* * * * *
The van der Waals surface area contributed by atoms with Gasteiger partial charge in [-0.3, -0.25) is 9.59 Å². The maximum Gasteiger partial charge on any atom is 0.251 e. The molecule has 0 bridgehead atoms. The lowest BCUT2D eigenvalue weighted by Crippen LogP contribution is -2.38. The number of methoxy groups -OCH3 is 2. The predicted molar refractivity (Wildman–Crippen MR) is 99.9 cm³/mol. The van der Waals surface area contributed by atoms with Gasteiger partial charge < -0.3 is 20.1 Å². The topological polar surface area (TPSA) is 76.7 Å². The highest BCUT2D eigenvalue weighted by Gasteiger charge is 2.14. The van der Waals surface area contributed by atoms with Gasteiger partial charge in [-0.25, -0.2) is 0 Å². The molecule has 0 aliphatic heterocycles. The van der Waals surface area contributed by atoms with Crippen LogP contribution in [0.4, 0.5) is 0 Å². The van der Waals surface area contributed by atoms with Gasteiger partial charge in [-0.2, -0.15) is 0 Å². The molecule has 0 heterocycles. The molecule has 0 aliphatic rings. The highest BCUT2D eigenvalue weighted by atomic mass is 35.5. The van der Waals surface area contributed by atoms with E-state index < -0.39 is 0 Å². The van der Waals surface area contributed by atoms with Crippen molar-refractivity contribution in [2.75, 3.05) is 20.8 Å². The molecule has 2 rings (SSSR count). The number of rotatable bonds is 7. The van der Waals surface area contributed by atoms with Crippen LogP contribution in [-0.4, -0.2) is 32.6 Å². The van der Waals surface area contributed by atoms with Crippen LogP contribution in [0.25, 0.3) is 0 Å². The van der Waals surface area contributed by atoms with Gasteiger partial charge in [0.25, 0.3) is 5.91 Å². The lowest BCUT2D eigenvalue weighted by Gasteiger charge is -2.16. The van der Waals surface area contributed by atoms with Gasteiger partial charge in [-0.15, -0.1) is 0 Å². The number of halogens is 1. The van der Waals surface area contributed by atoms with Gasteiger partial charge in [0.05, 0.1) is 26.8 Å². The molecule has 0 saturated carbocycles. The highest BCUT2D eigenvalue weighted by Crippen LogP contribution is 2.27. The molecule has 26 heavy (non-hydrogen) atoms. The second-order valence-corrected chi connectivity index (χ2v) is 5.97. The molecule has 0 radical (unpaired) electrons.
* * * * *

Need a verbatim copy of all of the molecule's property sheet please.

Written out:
The van der Waals surface area contributed by atoms with Gasteiger partial charge in [-0.3, -0.25) is 9.59 Å². The maximum Gasteiger partial charge on any atom is 0.251 e. The molecule has 0 bridgehead atoms. The lowest BCUT2D eigenvalue weighted by Crippen LogP contribution is -2.38. The number of methoxy groups -OCH3 is 2. The predicted molar refractivity (Wildman–Crippen MR) is 99.9 cm³/mol. The van der Waals surface area contributed by atoms with Gasteiger partial charge < -0.3 is 20.1 Å². The topological polar surface area (TPSA) is 76.7 Å². The highest BCUT2D eigenvalue weighted by Gasteiger charge is 2.14. The van der Waals surface area contributed by atoms with Gasteiger partial charge in [-0.25, -0.2) is 0 Å². The molecule has 0 aliphatic heterocycles. The van der Waals surface area contributed by atoms with Crippen LogP contribution in [0.4, 0.5) is 0 Å². The van der Waals surface area contributed by atoms with Gasteiger partial charge in [-0.2, -0.15) is 0 Å². The molecule has 0 heterocycles. The molecule has 0 aliphatic rings. The highest BCUT2D eigenvalue weighted by atomic mass is 35.5. The van der Waals surface area contributed by atoms with E-state index < -0.39 is 0 Å². The van der Waals surface area contributed by atoms with Crippen molar-refractivity contribution in [2.75, 3.05) is 20.8 Å². The molecule has 2 rings (SSSR count). The number of rotatable bonds is 7. The van der Waals surface area contributed by atoms with Crippen LogP contribution in [-0.4, -0.2) is 32.6 Å². The van der Waals surface area contributed by atoms with Crippen LogP contribution in [0.25, 0.3) is 0 Å². The van der Waals surface area contributed by atoms with Gasteiger partial charge in [0.25, 0.3) is 5.91 Å². The lowest BCUT2D eigenvalue weighted by Gasteiger charge is -2.16. The van der Waals surface area contributed by atoms with Gasteiger partial charge in [-0.15, -0.1) is 0 Å². The number of halogens is 1. The van der Waals surface area contributed by atoms with Gasteiger partial charge in [0.05, 0.1) is 26.8 Å². The molecule has 0 saturated carbocycles. The highest BCUT2D eigenvalue weighted by Crippen LogP contribution is 2.27. The molecule has 26 heavy (non-hydrogen) atoms. The second-order valence-corrected chi connectivity index (χ2v) is 5.97. The molecule has 0 radical (unpaired) electrons.